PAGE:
Changes to the Clerks - Private Sector Award 2010
On Saturday, 28 March 2020 the Fair Work Commission amended the Clerks - Private Sector Award 2010 (Clerks Award) following a joint application by the Australian Chamber of Commerce and Industry and the Australian Industry Group, which was supported by Australian Services Union, the Australian Council of Trade Unions and the Commonwealth Minister for Industrial Relations.
The amendments to the Clerks Award are set out in ‘Schedule I—Award Flexibility During the COVID-19 Pandemic’, which operates from 28 March 2020 until 30 June 2020 (unless extended on application).
The impact of these changes are significant, with approximately 10 per cent of Australia’s workforce, or 1.3 million people, being covered by the Clerks Award.
Flexibility for employees to work across classifications
An employer can direct an employee to perform any duties within their skill and competency, regardless of classification. These duties must be safe, the employee needs to be licensed and qualified to perform them, and their pay will not be reduced as a result of performing these duties.
Changes to ‘ordinary working hours’
The changes allow administrative staff working from home to request irregular hours in order to manage the schooling of their children whilst maintaining their jobs.
Where an employee requests and the employer agrees, ordinary hours would be redefined as 6 am to 11 pm on weekdays and 7 am to 12:30 pm on Saturday. Importantly for employers, no penalties for overtime outside of regular business hours will apply (although weekend penalty rates still apply).
Changes to minimum hours
Where part-time and casual employees are working from home, they may be rostered for a minimum of two hours on any one shift.
In addition, an employer and the full-time and part-time employees in a workplace or section may agree to temporarily reduce ordinary hours of work, however this must not be less than 75 per cent of their normal hours. To enable this, the approval of 75 per cent of the full-time and part-time employees in the relevant workplace or section is required.
This employee approval must be obtained by way of a vote. The voting process requires, among other things, notification to be provided to the relevant union/s and to the Fair Work Commission and that employees are provided with the ASU COVID-19 Information Sheet prior to the vote. Employees also have the opportunity to obtain advice from the ASU.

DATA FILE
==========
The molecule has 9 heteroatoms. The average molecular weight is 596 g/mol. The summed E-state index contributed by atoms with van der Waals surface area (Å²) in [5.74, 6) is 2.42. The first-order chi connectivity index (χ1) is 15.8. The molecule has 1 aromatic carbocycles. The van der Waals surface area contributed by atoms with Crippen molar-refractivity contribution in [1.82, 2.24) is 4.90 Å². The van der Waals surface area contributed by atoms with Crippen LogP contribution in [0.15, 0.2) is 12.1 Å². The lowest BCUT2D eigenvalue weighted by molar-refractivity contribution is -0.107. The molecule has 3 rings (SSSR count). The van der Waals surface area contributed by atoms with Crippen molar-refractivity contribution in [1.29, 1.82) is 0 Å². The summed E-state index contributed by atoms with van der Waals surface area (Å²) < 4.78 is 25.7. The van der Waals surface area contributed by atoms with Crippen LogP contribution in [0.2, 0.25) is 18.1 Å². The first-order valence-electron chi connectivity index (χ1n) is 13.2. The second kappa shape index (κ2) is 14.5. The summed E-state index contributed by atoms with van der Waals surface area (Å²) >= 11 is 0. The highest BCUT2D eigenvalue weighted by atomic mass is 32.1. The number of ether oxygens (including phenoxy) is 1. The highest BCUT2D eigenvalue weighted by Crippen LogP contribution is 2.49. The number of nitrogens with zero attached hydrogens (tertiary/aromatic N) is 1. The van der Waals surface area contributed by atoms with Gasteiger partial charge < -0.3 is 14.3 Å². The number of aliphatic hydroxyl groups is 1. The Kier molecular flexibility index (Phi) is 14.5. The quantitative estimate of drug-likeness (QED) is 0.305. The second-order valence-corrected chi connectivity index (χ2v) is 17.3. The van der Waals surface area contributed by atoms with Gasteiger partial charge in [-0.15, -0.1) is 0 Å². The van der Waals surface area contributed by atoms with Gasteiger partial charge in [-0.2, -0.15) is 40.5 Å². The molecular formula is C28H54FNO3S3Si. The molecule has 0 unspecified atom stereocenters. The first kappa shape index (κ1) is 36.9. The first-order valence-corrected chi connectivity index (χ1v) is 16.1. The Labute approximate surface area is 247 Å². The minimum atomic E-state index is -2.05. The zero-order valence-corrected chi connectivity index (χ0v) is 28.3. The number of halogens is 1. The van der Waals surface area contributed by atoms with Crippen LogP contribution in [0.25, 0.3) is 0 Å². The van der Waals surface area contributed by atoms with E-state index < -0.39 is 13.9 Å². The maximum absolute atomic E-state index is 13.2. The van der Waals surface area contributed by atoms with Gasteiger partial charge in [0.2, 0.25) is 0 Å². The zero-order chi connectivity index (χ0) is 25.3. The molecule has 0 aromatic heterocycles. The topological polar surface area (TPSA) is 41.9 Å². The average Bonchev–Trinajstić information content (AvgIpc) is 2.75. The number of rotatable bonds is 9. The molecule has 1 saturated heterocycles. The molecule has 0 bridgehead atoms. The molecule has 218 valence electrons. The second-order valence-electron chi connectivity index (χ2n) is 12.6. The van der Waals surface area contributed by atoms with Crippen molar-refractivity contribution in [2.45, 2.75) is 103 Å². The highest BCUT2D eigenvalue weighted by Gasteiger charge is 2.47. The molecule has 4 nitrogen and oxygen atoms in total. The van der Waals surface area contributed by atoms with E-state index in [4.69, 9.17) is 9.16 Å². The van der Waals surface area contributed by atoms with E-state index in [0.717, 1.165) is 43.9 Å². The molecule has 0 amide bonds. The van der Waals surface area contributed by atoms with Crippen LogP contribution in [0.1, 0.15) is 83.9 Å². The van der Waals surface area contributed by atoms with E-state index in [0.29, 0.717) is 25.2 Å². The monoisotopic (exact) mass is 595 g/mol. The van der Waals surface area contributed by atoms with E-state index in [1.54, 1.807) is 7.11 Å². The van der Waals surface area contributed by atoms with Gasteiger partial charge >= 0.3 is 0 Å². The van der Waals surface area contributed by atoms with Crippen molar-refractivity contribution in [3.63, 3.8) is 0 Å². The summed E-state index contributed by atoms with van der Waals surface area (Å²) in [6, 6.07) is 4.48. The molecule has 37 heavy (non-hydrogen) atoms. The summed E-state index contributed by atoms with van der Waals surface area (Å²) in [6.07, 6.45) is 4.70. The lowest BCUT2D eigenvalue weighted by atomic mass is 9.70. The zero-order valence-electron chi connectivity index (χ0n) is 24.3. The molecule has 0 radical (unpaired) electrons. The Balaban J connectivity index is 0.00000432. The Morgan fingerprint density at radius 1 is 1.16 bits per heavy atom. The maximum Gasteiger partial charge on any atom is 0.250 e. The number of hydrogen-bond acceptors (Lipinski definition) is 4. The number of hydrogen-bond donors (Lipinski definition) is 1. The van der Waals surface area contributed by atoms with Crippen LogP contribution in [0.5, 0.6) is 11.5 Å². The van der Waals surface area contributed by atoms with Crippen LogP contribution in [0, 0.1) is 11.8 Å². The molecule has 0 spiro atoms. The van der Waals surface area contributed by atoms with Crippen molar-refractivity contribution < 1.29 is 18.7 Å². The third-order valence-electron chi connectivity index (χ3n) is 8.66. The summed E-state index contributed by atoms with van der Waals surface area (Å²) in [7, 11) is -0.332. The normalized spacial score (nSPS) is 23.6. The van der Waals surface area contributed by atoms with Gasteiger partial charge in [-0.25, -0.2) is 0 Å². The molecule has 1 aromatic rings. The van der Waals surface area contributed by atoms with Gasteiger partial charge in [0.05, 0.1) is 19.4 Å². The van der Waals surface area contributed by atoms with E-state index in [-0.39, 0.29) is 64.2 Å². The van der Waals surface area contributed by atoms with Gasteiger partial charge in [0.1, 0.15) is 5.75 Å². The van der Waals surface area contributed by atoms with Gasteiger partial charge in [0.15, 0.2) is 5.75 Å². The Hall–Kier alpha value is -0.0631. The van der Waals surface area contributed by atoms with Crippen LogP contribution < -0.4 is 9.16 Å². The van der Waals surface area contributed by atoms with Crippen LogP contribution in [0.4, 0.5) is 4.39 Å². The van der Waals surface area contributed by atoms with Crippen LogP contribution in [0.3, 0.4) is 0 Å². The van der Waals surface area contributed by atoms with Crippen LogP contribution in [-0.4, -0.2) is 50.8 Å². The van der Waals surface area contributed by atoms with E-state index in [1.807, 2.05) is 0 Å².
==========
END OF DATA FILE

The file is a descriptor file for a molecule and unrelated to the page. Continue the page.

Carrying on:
The vote cannot take place until at least 24 hours after the relevant requirements have been met.
While an agreement to reduce hours in this way may be beneficial for employers, it is likely not to be a quick process.
Given this, an employer may instead seek to agree individually with each employee to move temporarily from full-time to part-time. This should be done in writing (including electronically) with a suitable reduction in the minimum weekly wage to reflect the reduced hours.
Implications of changes to minimum hours
If the part-time and full-time employee’s minimum hours have been reduced by agreement, leave accruals will continue to be based on the employee’s weekly ordinary hours of work.
In addition, the employer must not unreasonably refuse an employee’s request to engage in reasonable secondary employment and must consider all reasonable requests for training, professional development and/or study leave.
Directions to take leave
Employers may direct employees to take any annual leave they have accrued by giving at least one week’s notice, subject to considering the employee’s personal circumstances. A shorter period of notice may also be agreed.
Importantly, the direction to take annual leave cannot result in an employee having less than two weeks of accrued annual leave remaining after the employee takes leave.
The requirement to take annual leave can also apply where there is a close-down of the employer’s operations. Again the employer must give at least one week’s notice and a shorter period of notice may be agreed by employer and employee. During this time, the employee is allowed paid annual leave for the period for which they have accrued sufficient leave and unpaid leave for the remainder of the close-down.
Employers and employees may also agree for an employee to take double leave at half pay. This can apply to any agreed or directed period away from work, including a close-down.
When will these changes operate?
As noted above, the changes will operate until 30 June 2020, unless extended further by the Fair Work Commission.
Why do the proposed changes assist employers?
The radically shifting economic environment means that employers need to be agile in the way they manage staff and operate their businesses. Increased flexibility in awards helps employers adapt to this environment and keep their operations moving more efficiently.
The decision of the Fair Work Commission can be found here:
For more information on employer options during this challenging time, please see our previous articles on cost-saving measures and stand downs:
The article was written with the assistance of Stevie Bladen, Graduate Lawyer.